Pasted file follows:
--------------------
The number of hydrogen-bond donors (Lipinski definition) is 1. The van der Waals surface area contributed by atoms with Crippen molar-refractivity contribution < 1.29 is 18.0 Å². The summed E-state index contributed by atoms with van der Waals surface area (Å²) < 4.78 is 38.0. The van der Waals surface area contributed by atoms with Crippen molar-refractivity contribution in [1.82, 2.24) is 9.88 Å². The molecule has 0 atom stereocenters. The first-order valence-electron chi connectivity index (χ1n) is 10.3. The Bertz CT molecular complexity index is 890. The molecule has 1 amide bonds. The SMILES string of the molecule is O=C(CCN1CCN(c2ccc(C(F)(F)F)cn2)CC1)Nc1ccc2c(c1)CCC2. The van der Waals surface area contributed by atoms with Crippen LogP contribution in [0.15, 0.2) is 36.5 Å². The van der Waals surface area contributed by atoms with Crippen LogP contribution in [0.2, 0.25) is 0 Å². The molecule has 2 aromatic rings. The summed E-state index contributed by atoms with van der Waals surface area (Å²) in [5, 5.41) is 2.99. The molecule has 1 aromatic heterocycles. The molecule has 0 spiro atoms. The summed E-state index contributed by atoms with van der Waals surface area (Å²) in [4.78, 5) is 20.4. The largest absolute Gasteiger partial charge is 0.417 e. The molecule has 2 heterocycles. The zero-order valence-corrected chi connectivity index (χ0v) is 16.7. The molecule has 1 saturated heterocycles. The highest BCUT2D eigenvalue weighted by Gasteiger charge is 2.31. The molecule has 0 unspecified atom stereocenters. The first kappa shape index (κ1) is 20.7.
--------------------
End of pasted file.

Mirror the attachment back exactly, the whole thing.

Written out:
The number of hydrogen-bond donors (Lipinski definition) is 1. The van der Waals surface area contributed by atoms with Crippen molar-refractivity contribution < 1.29 is 18.0 Å². The summed E-state index contributed by atoms with van der Waals surface area (Å²) < 4.78 is 38.0. The van der Waals surface area contributed by atoms with Crippen molar-refractivity contribution in [1.82, 2.24) is 9.88 Å². The molecule has 0 atom stereocenters. The first-order valence-electron chi connectivity index (χ1n) is 10.3. The Bertz CT molecular complexity index is 890. The molecule has 1 amide bonds. The SMILES string of the molecule is O=C(CCN1CCN(c2ccc(C(F)(F)F)cn2)CC1)Nc1ccc2c(c1)CCC2. The van der Waals surface area contributed by atoms with Crippen LogP contribution in [0.15, 0.2) is 36.5 Å². The van der Waals surface area contributed by atoms with Crippen LogP contribution in [0.2, 0.25) is 0 Å². The molecule has 2 aromatic rings. The summed E-state index contributed by atoms with van der Waals surface area (Å²) in [5, 5.41) is 2.99. The molecule has 1 aromatic heterocycles. The molecule has 0 spiro atoms. The summed E-state index contributed by atoms with van der Waals surface area (Å²) in [4.78, 5) is 20.4. The largest absolute Gasteiger partial charge is 0.417 e. The molecule has 2 heterocycles. The zero-order valence-corrected chi connectivity index (χ0v) is 16.7. The molecule has 1 saturated heterocycles. The highest BCUT2D eigenvalue weighted by Gasteiger charge is 2.31. The molecule has 0 unspecified atom stereocenters. The first kappa shape index (κ1) is 20.7.